Understanding Travel Needs of the Poor: Towards Improved Travel Analysis Practices in South Africa
The ability of conventional South African travel analysis practices to analyse adequately the travel needs of the poor is examined. The origins and nature of conventional practices are described, and it is observed that typically their scope has been limited to motorized modes, commutes and peaks. The paper reports on the findings of an activity diary survey administered in Cape Town that extended the conventional scope of analysis. An activity-based survey method was selected because it typically yields higher rates of trip recall than other methods and is therefore relatively well suited to investigating travel behaviour in its fuller complexity. Selected findings of the survey are presented to demonstrate that travel occurring by non-motorized modes, for non-work purposes and during off-peak periods, is considerable. It is argued that the conventional limitation in analytical scope can create serious misconceptions of the true nature of travel behaviour, particularly of low-income households. By restricting the focus of analysis to motorized, work and peak period trip-making, there is a risk of a routine bias being introduced in the way the urban passenger transport problem is understood, and in the nature of the interventions that are implemented as a result.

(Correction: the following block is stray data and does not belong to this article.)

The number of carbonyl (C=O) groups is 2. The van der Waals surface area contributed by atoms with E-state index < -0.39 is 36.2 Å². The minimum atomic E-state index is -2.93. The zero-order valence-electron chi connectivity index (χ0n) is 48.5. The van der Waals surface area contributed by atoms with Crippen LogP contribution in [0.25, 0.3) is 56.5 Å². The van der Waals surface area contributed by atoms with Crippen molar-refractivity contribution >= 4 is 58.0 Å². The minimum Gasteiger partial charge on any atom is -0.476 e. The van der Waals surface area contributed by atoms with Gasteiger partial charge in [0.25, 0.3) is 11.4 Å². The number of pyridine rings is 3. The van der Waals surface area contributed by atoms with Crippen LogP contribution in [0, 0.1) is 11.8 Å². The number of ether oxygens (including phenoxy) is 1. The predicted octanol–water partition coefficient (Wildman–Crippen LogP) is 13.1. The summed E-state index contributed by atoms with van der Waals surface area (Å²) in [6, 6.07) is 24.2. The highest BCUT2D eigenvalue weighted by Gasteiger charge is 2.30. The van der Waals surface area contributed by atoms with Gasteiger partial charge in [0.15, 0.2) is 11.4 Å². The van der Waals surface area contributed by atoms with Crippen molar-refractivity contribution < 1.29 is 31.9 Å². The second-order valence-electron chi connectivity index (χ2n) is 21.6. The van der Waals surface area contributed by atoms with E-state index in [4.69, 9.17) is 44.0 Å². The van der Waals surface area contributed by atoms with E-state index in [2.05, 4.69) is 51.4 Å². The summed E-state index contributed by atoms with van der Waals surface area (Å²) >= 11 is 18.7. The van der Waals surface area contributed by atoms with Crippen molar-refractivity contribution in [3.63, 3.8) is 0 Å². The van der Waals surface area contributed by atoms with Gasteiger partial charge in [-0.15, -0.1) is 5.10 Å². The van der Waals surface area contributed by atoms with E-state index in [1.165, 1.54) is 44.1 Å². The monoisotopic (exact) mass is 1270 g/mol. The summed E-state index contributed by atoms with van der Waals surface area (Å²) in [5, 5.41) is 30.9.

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Document Type: Research Article
Affiliations: Faculty of Engineering and the Built Environment University of Cape Town Rondebosch South Africa
Publication date: May 1, 2004